Two Typical Days
On the teaching, learning, knowing I’m doing right now.
Our living-learning community: 13 Chinese teenagers (eight boys and five girls; four grade-9, five grade-10, four grade-11). The teens attend a private Quaker K-12 school. We have two academic tutors, two cooks and household staff members, and myself.
Locale: A large, low-rise apartment building inhabited by approximately 254 septuagenarians and Us. We are in the suburbs somewhere north of Philadelphia, PA. Our front yard is a parking lot. Our back yard is a golf course. The school is located across the street. The grocery store across the way. Basically, the definition of the Burbs.
My role: I like to call myself a Residential Educational Psychologist, but honestly I only get to be that about two hours max on any given day. The other 8-10 hours a day I’m “on duty,” I take kids to practices, appointments, buy toilet paper, help solve everyday problems, etc. Sometimes I cook and clean. Other times I take the kids to the movies and stay to watch the film.
What follows are the memorable (remembered) points of two average days in my current life.
[3.6.12] A Monday. My work day officially began at 5:30pm. It ended at 3:44am, Tuesday. It went a little something like this:
Emails (round one) to:
- school secretary explaining the confusion of sending a #teenspirit to pick up two envelops (with correspondence for parents); the kid picked up two new, empty envelops instead. I’ll be making the trip over tomorrow.
- HQ staff re: hiring of a new tutor
- students with friendly reminders about appointments
- local colleague “A” re: dinner plans, must move dinner up by 10 minutes to accommodate two #teenspirits Monday schedule
- students with friendly reminders about stuff
6:20pm: dinner visit; chat with students and colleagues
6:45pm: take two #teenspirits to Japanese class
7:30pm: room visits (round one)
8:15pm: call to China with a grade 11 mother re: college planning
8:45: pick up from Japanese class
9:10: room visits (round two) focus conversations about spring break plans
9:40-10:20 meeting with tutor re: new tutor and scheduling
10:20-12:20am [a really long lunch/dinner break that included watching “Labyrinth”]
12:20am review daily notes/to do list
12:30 upload pictures to our Flickr stream
1:00: emails round two: college counselors re: planning meetings for grade 11s, parents re: travel plans, passport issues
1:30-3:00am two case reports and emails (round three) to parents
3:00-3:44am: emails (round four) reports to colleagues including data from well-being measure (the kids are average well)
[4.10.12] A Tuesday, about a month later …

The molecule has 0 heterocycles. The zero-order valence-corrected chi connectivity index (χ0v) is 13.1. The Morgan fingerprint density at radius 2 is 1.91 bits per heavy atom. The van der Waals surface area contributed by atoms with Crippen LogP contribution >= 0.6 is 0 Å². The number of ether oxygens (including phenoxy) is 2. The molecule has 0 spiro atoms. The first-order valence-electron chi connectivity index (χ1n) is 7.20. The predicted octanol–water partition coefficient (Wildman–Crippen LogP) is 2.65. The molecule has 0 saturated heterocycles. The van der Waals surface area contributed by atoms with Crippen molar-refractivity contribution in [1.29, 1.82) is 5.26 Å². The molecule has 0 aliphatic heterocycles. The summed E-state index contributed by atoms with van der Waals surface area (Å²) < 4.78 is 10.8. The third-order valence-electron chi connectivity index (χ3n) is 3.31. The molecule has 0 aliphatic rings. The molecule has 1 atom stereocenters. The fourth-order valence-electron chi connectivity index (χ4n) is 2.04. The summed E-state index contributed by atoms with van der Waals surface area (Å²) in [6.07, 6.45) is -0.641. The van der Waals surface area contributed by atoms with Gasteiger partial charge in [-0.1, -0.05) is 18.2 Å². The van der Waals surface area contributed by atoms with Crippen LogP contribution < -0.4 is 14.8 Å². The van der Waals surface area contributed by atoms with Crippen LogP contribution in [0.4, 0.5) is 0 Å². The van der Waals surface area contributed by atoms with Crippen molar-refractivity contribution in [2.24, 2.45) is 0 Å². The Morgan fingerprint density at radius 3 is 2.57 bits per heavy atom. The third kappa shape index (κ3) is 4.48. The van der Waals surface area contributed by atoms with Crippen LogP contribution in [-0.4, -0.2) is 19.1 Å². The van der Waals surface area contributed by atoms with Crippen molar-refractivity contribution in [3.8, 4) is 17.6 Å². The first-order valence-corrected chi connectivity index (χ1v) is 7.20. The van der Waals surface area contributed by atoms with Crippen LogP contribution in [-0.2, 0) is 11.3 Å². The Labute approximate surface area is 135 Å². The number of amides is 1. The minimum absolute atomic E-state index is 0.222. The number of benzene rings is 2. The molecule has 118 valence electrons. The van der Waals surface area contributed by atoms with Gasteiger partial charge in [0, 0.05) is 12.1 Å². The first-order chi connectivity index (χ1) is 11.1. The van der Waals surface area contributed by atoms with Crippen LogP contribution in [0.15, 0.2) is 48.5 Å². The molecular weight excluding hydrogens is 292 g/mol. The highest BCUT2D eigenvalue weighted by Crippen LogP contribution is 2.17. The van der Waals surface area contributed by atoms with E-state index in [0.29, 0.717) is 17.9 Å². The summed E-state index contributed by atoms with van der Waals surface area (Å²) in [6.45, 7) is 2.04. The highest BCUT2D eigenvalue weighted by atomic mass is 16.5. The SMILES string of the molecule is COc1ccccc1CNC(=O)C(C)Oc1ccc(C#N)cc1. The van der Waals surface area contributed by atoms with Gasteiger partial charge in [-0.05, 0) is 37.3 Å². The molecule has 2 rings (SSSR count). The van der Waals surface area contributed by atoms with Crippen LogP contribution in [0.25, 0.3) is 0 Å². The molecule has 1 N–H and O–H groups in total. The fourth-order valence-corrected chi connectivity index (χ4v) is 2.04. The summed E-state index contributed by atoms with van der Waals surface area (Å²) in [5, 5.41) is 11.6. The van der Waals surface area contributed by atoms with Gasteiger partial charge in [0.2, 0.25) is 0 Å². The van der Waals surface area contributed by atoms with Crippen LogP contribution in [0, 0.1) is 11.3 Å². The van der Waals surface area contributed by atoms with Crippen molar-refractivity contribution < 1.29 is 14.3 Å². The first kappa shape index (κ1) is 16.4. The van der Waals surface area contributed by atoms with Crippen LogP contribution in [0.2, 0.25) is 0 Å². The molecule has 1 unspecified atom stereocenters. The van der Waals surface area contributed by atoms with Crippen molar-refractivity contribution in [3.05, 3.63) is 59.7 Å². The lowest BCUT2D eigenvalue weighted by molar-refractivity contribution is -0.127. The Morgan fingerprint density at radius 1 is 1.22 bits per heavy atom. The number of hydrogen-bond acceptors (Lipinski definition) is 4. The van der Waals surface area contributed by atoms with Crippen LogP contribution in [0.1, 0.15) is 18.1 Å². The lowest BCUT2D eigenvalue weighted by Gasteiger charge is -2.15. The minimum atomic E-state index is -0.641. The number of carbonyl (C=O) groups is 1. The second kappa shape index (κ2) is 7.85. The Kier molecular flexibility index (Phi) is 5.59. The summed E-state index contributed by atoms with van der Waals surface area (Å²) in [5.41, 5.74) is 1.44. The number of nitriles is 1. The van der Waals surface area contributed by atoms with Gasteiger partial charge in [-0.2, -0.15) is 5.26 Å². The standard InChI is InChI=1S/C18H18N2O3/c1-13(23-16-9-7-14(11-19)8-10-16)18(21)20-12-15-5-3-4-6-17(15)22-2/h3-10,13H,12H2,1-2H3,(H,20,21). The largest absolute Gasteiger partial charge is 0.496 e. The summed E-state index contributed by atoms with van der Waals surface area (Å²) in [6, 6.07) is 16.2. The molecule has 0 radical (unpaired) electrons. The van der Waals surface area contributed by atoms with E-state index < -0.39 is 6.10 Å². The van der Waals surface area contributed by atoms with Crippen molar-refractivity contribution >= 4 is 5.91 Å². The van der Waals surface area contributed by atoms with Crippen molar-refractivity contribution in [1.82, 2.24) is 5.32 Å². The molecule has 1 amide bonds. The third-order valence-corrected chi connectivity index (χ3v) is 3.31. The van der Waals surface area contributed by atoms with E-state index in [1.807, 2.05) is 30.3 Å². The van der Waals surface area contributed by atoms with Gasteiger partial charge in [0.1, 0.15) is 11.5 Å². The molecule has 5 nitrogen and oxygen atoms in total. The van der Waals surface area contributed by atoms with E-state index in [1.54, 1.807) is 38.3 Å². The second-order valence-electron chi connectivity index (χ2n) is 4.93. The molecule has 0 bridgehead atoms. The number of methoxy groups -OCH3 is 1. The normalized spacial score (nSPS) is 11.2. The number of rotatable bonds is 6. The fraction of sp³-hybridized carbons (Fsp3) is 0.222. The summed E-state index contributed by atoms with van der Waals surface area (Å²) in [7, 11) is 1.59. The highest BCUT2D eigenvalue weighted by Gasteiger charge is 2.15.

Emails, calls, text messages (about 75) with students, local staff, parents, teachers/school staff, HQ staff (3hrs, on and off all morning, day, and night)
Dinner time check-ins with all students; touch base with local team (1.5hrs)
1-1 meetings with four students; one for college planning, and three student development (2.5 hrs)
My plan to write reports about three students derailed by News Flash of tomorrow’s all-school Science Night. Furthermore, tomorrow night’s scheduled four interviews will be postponed because all our our grade 10-11 students will be at the science night. I will be there with them.
9:15-11:45pm procuring supplies, printing, cutting, advising, proofing, encouraging, snapping photos, getting snacks, etc. for seven kids working on their projects. They were still working when I left. (2.5hrs)
No breaks. No meals.
Wait, I ate a cold pork chop while raiding my craft supplies for the kids working on their Science Night projects.
2:00am I woke up remembering I forgot to email a student his insurance information. He has an ingrown toenail and needed to make a doctor’s appointment.
I did that too.
Reconciling the spending? Not done.
Monthly reports? Not done.
Follow-up emails? Nope.
Upload the day’s photos to Flickr? Not.
Wash the dirty pans I left soaking in the kitchen? As if.
Everyday I have many tasks and chores that don’t get done because the well-being of all 13 students always takes priority. And sometimes, every once in awhile, we just hang out.
The key thing is, even if you only have a couple of hours a month, those two hours shoulder-to-shoulder, next to one student, concentrated attention, shining this beam of light on their work, on their thoughts and their self-expression, is going to be absolutely transformative, because so many of the students have not had that ever before. Dave Eggers